For and Against: Luxury Brand High Street Collaborations


Sophie Doran | April 12, 2012

Luxury Society investigates why luxury brands partner with high street retailers and what it can cost them in terms of brand equity

Lanvin for H&M; (2010)

In our recent exploration of Celebrity Marketing in Luxury Communications we explained the two facets of luxury according to branding expert Jean-Noël Kapferer and luxury industry executive Vincent Bastien. “Luxury for oneself and luxury for others,” explained the duo. “To sustain the latter facet it is essential that there should be many more people that are familiar with the brand than those who could possibly afford to buy it for themselves.”

Whilst Kapferer and Bastien were referring to the power of celebrity in reaching those whom the brand are not targeting, they could just have easily been discussing the more recent – and perhaps just as effective – luxury brand high street collaboration. Where brands take the world of luxury and try make it relevant to a much wider audience using lower quality at lower pricepoints, without compromising the exclusivity factor by limiting the size and distribution of collections (Marketing Week).

Whether or not luxury brands have compromised this ‘exclusivity factor’ remains to be agreed upon, but it proves excruciatingly difficult to find but one example of a luxury brand high street collaboration that hasn’t been a roaring success. When you consider the distance between the offering of a luxury brand and the offering of a fast fashion retailer, one could be forgiven for expecting a marriage made in hell.

“ it proves excruciatingly difficult to find but one example of a luxury brand high street collaboration that hasn’t been a roaring success ”

Fashion designers collaborating with retailers is not something necessarily new. Luxury retailers have long been commissioning capsule collections, to be distributed exclusively through their retail networks, in an attempt to differentiate themselves from other boutiques carrying the same labels and encourage traffic in-store.

That said, in the case of a capsule collection, quality is generally not compromised, price and positioning remained unchanged and communications strategies do not infiltrate the high street. Instead, the luxury fashion brand and the luxury fashion retailer collaborate on the same level, for the same clients, in the same environments.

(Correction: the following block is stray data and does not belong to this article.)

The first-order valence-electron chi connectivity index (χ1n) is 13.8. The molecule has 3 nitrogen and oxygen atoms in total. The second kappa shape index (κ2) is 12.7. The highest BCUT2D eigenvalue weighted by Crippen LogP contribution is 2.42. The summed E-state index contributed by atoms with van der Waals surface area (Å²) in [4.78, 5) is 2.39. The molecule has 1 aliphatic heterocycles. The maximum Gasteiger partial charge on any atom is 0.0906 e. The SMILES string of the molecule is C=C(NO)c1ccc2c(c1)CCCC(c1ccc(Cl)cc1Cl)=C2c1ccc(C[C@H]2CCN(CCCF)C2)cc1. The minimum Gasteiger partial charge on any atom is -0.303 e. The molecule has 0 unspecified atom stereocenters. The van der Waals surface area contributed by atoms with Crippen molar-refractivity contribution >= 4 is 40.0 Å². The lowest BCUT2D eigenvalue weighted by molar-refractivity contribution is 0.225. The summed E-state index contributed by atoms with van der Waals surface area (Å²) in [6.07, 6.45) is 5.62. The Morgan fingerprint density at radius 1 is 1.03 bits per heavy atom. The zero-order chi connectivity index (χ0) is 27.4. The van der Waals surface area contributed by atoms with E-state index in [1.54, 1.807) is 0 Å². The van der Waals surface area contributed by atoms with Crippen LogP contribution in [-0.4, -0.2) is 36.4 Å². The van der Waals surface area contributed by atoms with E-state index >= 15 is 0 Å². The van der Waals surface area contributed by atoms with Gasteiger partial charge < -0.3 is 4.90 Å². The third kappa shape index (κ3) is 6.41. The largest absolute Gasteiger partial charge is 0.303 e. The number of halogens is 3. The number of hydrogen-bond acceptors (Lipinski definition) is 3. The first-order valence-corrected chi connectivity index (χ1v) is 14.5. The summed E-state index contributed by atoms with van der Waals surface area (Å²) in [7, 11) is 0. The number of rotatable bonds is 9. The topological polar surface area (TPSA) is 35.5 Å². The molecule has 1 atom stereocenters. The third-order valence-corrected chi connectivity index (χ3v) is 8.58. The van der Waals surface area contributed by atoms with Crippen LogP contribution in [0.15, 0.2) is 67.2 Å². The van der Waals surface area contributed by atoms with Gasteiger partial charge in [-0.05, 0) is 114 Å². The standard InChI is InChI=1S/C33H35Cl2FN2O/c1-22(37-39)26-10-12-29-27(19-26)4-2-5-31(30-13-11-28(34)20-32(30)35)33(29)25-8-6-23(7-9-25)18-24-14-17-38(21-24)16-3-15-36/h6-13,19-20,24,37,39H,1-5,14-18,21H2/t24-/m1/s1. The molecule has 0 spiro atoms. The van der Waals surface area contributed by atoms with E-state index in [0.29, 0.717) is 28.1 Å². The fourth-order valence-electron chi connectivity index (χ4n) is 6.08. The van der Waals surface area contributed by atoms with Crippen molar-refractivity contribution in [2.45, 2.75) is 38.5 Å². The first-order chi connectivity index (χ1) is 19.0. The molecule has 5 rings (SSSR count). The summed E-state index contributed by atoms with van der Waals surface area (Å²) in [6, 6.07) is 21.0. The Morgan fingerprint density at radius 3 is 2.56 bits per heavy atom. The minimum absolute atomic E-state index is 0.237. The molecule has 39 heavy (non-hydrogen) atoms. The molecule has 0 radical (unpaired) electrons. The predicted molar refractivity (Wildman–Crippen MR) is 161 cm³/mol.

That was until 2004, when H&M; launched its first designer-centric collaboration with Karl Lagerfeld, in a bid to fuel further growth, command higher margins and enter new markets. The outlandish success of this debut collection was followed by collaborations with Stella McCartney, Viktor & Rolf, Roberto Cavalli, Comme des Garçons, Matthew Williamson, Jimmy Choo and Sonia Rykiel. The most recent – and most stratospherically publicised – were by Marni, Versace and Lanvin.

Topshop, Target, Payless and Macy’s are just some of the copycats, who have managed to lure designers as diverse as Mary Katranzou, David Koma and Christopher Kane to Jason Wu, Alexander McQueen and Missoni. Macy’s is reportedly in talks with several other designers and has plans to churn out around five collaborations a year.

Versace for H&M; (2011), Photographed by Mert & Marcus

The Argument For

Perhaps the most obvious benefits lie with the high street retailer. Luxury brand collaborations are notoriously effective for driving foot traffic, frenzied sales and immeasurable buzz, which permeates both the mainstream media sphere and luxury consumers outside its current influence.

Designer collaborations call for higher prices, resulting in increased revenues and healthier margins. They also serve as a point of differentiation over other fast retailers and give consumers a new reason to visit stores. In terms of sell through, these limited ranges generally completely sell-out.

These collaborations can also greatly benefit the brand lending its cache, which often includes significant financial remuneration. It has been reported that Karl Lagerfeld and Stella McCartney were paid $1 million for their H&M; collections, while Proenza Schouler’s Target deal apparently “approached seven figures" (Coskill).